Stay Wary: Taylor Swift ticket scam

An international student in Cardiff was scammed for £120 by fraud information about Taylor Swift’s concert on Twitter.

Pictures from Taylor Swift: The Eras Tour

When Barry Miao first spotted the offer for Taylor Swift tickets, he thought it was too good to be true. They are changing hands for £120 but this post offered him the chance to get hold of tickets for her Cardiff performance for a fraction of the price.

For Barry, now 24 years old. He was deeply drawn to Taylor’s music at the age of 18. After coming to study in Cardiff, obtaining a ticket to Taylor’s concert became his dream. He would refresh secondary ticketing websites almost every day to monitor changes in ticket prices, eagerly awaiting the best opportunity to make his purchase.

“Because the price was so low, we had our suspicions from the start, but we couldn’t resist the temptation to take a chance – what if it was actually real?” Barry said.

Taylor Swift is set to hold a concert in Cardiff on June 18. As international students facing such a scam for the first time, Barry and his friends chose to transfer the money despite the high likelihood of it being a trap.

Barry in his room talking about his experience.

Barry is not alone for this issue.

According to the Guardian, there have been more than 40 reports of the social media takeover scam since 30 January this year alone in Australia.

Meanwhile, according to interviews conducted by BBC News with five banks, reports of music ticket scams received during the summer of 2023 have increased, more than doubling compared to 2022.

It is also notable that the majority of cases occurred on Facebook and Twitter.

The first post they saw in Twitter.

The fraudster employed various tactics to enhance the credibility of the scheme during the scam, Barry also mentioned.

Firstly, the fraudster utilized highly realistic application to mimic Ticketmaster’s ticket transfer process and provided screen recording of it.

Secondly, Barry’s friend used their account to privately message the scammer, and the response received was, “Sorry I sold the ticket to someone else.”

Furthermore, Barry also attempted to conduct transactions in a more secure manner by requesting face-to-face meetings and suggesting alternative payment methods besides bank transfers, but all his efforts were met with refusal.

During the actual transfer, the scammer proposed transferring £60 first, promising to send the ticket to Barry, and then another £60 would authenticate the ticket transfer request.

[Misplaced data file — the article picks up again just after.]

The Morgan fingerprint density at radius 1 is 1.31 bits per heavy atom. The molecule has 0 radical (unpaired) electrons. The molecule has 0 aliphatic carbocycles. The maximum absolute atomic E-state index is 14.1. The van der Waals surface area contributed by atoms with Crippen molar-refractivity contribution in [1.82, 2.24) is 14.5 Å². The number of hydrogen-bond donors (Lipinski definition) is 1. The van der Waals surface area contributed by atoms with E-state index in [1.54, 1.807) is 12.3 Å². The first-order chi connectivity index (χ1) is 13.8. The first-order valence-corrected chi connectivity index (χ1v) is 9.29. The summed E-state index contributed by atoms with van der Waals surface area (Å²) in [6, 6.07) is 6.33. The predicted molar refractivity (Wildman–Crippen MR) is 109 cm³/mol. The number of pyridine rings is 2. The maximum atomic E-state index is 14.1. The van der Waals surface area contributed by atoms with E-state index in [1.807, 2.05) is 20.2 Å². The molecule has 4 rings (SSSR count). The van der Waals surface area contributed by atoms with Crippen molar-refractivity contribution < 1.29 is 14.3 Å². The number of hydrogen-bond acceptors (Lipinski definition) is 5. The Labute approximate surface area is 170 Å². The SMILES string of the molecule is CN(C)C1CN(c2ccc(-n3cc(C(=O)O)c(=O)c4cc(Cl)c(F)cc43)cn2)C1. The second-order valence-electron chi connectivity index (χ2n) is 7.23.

However, after transferring the full £120, the scammer ceased all communication, and the next morning, Barry discovered that his account had been blocked.

The scammer provided fake application of Ticketmaster and sent a screen recording.

The temptation to try was attractive since the prices were much higher than £120 on reputable secondary ticketing platform.

As a devoted fan of Taylor, Barry jokingly said, “If the tickets are real, I’d consider my year of studying abroad worth all the hardships. But if they turn out to be fake, the rainy days in the UK will make me even sadder.”

This news also serves as a reminder to all international students: while residents in the UK might easily recognize such scams, for students who are new to a foreign country, caution is paramount.

Let’s avoid more cases of disappearing £120.

“The vast majority of these scams start on social media, where it’s all too easy for fraudsters to use fake profiles and advertise items that simply don’t exist,” said Liz Ziegler, Lloyds Bank’s retail fraud and financial crime director.

Scammers typically demand payment via bank transfer, a method that lacks consumer protection, making it difficult if one has been defrauded.

Therefore, there are some suggestions from consumer group Which? before the payment on social media platforms like Facebook and Twitter.

  1. Check when the individual profile was established and how many followers they have.
  2. Conduct a reverse image search on their profile picture and any ticket images to ensure they are not taken from the internet.
  3. Avoid offers that seem too good to be true.
  4. Do not make hasty decisions under pressure, especially when it involves a significant amount of money.
  5. Always purchase tickets from official retailers.

If the payment has already completed, there are some websites might help you reclaim the money, Which?, National Trading Guards, and asking the police for help is useful as well.